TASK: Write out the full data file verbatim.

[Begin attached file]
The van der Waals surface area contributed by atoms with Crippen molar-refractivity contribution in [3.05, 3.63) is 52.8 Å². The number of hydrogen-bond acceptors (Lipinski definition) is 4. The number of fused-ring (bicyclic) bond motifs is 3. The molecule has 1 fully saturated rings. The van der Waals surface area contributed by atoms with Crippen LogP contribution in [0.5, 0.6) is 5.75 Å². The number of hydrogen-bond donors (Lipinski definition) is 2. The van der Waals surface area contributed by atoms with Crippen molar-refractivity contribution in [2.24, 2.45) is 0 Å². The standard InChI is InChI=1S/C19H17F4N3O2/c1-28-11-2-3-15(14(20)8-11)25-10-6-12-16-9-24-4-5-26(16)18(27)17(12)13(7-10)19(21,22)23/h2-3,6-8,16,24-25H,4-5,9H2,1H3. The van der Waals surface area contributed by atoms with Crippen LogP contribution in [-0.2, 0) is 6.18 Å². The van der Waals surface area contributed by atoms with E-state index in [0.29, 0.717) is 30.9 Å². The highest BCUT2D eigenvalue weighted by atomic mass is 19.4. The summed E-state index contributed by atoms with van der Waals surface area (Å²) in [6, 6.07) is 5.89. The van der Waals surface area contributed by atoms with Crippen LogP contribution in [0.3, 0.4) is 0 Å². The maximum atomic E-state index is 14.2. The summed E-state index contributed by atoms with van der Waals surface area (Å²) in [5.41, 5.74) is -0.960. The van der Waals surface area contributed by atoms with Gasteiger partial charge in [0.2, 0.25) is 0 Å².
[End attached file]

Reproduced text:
The van der Waals surface area contributed by atoms with Crippen molar-refractivity contribution in [3.05, 3.63) is 52.8 Å². The number of hydrogen-bond acceptors (Lipinski definition) is 4. The number of fused-ring (bicyclic) bond motifs is 3. The molecule has 1 fully saturated rings. The van der Waals surface area contributed by atoms with Crippen LogP contribution in [0.5, 0.6) is 5.75 Å². The number of hydrogen-bond donors (Lipinski definition) is 2. The van der Waals surface area contributed by atoms with Crippen molar-refractivity contribution in [2.24, 2.45) is 0 Å². The standard InChI is InChI=1S/C19H17F4N3O2/c1-28-11-2-3-15(14(20)8-11)25-10-6-12-16-9-24-4-5-26(16)18(27)17(12)13(7-10)19(21,22)23/h2-3,6-8,16,24-25H,4-5,9H2,1H3. The van der Waals surface area contributed by atoms with Crippen LogP contribution in [-0.2, 0) is 6.18 Å². The van der Waals surface area contributed by atoms with E-state index in [0.29, 0.717) is 30.9 Å². The highest BCUT2D eigenvalue weighted by atomic mass is 19.4. The summed E-state index contributed by atoms with van der Waals surface area (Å²) in [6, 6.07) is 5.89. The van der Waals surface area contributed by atoms with Crippen LogP contribution in [0.3, 0.4) is 0 Å². The maximum atomic E-state index is 14.2. The summed E-state index contributed by atoms with van der Waals surface area (Å²) in [5.41, 5.74) is -0.960. The van der Waals surface area contributed by atoms with Gasteiger partial charge in [0.2, 0.25) is 0 Å².